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How to do model imitation recording exercises to improve language learner pronunciation in the LRC and beyond

  1. Sometimes teachers ask about support for voice recognition in the LRC. The term voice recognition or speech recognition (the former appears to be analogous to face recognition in authentication and other security contexts?) is usually reserved for software that can transcribe your voice into text – still no free option for this, AFAIK. Dragon naturally speaking is the oft recommended market leader outside of education (and within, Auralog Tell me more, see below). Update summer 2012: We are working on enabling the Speech recognition built into Windows 7 Enterprise for English, Chinese (Simplified and Traditional), French, Spanish, German, and Japanese.
  2. Often times, what is actually desired is a digital audio recorder with voice graph, ideally a dual track recorder.
    1. In the LRC student computers, we have for exactly this purpose a digital audio recorder as part of the SANAKO Study 1200language learning system
      1. It features a dual track recorder (allows to listen to teacher track which can be a prerecorded model to imitate on the left channel while recording the student track on the right channel of a stereo track) with a voice graph: sanako_student_exe_pane_player_audio_voicegraph_highlighted. See this dual-track-voice-graph screencast demo from the vendor and also our student cheat sheet from the vendor documentation.
      2. The Sanako is available in the LRC, as well as in many other educational institutions around the world, but neither free nor web-based (although a web-based version seems to be in the works). It currently requires MS-Windows to run.
    2. A popular and free audio editor (but not an SLA – specific application, let alone geared towards model imitation; also, for all practical ends and purposes,  requires an extra download and installations of an MP3 encoder to be able to save recordings as compressed MP3) is Audacity. To use for model imitation exercises,
      1. the student can open a model track (mp3 recommended)
      2. and manage within the program the imitation portion, using the voice graph: elti-lynn-question-response-result-audacity-names1
      3. then export  back out as mp3,
        1. either her responses individually (see my demo screencast, requires Windows Media Player on Windows, which actually shows a question/response rather than a model imitation, but same principle),
        2. or, by deleting the model track, the response parts mixed down to one track,
        3. or also, if, like in my demo screencast, the timeline sequence of model (with pauses) and responses is carefully managed (so that model and imitation do not overlap), mixed down to one track.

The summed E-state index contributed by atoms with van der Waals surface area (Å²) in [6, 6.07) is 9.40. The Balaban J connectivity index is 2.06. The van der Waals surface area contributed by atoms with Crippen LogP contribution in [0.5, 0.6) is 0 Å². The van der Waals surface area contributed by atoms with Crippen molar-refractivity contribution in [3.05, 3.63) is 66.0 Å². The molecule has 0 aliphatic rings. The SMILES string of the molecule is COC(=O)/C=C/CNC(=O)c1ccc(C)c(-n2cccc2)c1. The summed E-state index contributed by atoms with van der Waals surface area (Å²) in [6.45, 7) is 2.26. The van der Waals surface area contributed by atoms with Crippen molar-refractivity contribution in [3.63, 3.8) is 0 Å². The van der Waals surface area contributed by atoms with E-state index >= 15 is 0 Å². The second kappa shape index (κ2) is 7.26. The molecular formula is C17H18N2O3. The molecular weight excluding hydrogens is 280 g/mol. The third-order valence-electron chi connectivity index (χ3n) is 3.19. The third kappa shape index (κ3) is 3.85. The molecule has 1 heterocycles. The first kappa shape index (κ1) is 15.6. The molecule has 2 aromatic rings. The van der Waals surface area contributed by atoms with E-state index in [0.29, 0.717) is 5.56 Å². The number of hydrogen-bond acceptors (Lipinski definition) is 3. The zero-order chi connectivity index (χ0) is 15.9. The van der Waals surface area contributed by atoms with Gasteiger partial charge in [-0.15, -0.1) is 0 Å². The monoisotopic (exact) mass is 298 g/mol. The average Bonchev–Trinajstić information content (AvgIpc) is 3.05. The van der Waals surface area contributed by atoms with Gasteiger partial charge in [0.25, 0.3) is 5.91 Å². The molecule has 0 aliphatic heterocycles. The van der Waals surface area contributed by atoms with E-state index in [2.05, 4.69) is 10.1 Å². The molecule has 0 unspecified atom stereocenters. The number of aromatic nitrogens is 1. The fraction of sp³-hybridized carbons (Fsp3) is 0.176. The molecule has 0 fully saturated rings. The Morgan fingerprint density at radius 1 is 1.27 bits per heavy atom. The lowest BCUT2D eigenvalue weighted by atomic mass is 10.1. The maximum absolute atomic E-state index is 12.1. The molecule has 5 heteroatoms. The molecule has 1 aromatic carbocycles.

3. In one language program, I have worked extensively with Auralog Tell me more
      1. which was (not exclusively, but arguably too much) based on this pedagogic concept of having students compare the voice graph of their imitation with the model voice graph (while it do did not allow for teachers to upload their own content, and was certainly not free). auralog-tellmemore-voicegraph
      2. To my knowledge, Auralog Tell me more does not allow for adding teacher-produced content as models.
      3. I did like the self-reflective and repetitive practice element. However, I found  that students – apart from intonation and (not useful for not pitch based languages) pitch -, did not benefit as much as one might have expected from viewing the voice graph, indeed tended to get overwhelmed, even confused by the raw voice information in  such a voice graph.
      4. And automated scoring of pronunciation (or speech recognition” – not free form, but on a level that has been commoditized in operating systems like Windows 7, the level of voice-directed selection between a limited set of different options, like menu options, and in the case of Auralog, choosing between different response options) seemed iffy and less than transparent in Auralog Tell me more, even though this is  their primary selling point. E.g. when I made deliberate gross mistakes, the program seemed to change its standards and wave me through ( English pronunciation example; also observed by me when testing Auralog with East Asian speakers of English).
  3. A voice graph  is not the same as a more abstract phonetic transcription (although I do not know whether language learners can be trained in phonetic symbol sets like the IPA).  There are now experimental  programs that can automate the transcription of text into phonetic symbol sets for e.g. Portuguese or Spanish. Maybe you will find that practice with recording and a phonetic transcription of the recorded text is more useful for your students’ pronunciation practice than a fancy voice graph.
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